Another Aboriginal Man Has Died In Police Custody, And His Family Is Demanding Answers

Nine Aboriginal people have died in custody since March.

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An Aboriginal man has died in custody. His death is the ninth Indigenous death in custody since March, six of which have been in New South Wales.

Warning: Aboriginal and Torres Strait Islander readers are advised that the following story contains the name and photo of a person who has died.

A Corrective Services NSW spokeswoman said the 43-year-old man was found unresponsive in his cell in Sydney’s Long Bay Correctional Complex, early on Thursday morning, July 8.

He is one of 478 Aboriginal people to die in prison and police incidents since the Royal Commission into Aboriginal Deaths in Custody.

Ngemba man, Frank “Gud” Coleman, was pronounced dead less than an hour after being found.

The family say Coleman was healthy and his death has come as “a complete shock.” They are calling on an immediate autopsy and coronial inquest as soon as is practicable.

They say the prospect of waiting two years or more for his death to be examined by a Coroner’s Court is unacceptable.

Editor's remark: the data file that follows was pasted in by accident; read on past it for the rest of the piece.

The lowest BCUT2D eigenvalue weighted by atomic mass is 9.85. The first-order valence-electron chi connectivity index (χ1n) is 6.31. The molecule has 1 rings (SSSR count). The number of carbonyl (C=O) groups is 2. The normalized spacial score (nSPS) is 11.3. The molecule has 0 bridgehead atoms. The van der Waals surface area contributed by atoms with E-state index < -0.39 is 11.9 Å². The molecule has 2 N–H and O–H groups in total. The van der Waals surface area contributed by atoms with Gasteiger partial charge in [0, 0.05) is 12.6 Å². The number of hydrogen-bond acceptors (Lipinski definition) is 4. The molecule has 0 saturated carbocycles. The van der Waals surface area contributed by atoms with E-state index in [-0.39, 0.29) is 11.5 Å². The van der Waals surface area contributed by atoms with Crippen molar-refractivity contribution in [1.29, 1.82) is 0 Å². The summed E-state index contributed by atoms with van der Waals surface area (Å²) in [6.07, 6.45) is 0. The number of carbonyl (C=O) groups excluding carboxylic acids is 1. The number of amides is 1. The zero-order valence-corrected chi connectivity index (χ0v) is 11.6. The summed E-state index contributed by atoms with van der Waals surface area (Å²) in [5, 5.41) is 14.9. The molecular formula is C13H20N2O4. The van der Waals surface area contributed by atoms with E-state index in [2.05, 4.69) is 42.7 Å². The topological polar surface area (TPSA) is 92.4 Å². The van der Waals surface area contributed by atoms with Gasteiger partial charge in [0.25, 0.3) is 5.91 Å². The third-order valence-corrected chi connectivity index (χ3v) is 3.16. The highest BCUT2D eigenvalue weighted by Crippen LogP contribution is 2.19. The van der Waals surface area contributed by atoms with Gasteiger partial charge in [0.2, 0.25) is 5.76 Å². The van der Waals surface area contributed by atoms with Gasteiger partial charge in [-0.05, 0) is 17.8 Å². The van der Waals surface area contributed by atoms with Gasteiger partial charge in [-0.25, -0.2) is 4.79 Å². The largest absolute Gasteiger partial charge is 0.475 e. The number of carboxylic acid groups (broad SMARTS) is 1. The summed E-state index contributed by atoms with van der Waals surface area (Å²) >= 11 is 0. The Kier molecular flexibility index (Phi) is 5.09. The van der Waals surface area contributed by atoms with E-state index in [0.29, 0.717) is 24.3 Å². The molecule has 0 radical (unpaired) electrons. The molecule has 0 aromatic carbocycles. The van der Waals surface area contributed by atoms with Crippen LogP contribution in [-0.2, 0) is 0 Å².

His daughter, Lakota Coleman, said the Coroner has contacted them, “however time frames are still unknown for an autopsy. To date there has been no determination of cause of death and we are still left without answers.”

The family were unable to visit Coleman for roughly 18 months before his death due to COVID-19 restrictions.

“We understand he didn’t have any visitors for several months,” Ms Coleman said.

“And that’s an agonising period of time to go without any physical contact with your siblings, your parents, your children.”

Hi ex-partner and mother of his three children, Skye Hipwell, said Mr Coleman extremely outgoing and friendly.

“Frank always said he was not a free man, he was living under a white man’s law, and it breaks my heart that he died not a free man. He died alone in a jail cell and no one knows anything about his last minutes.”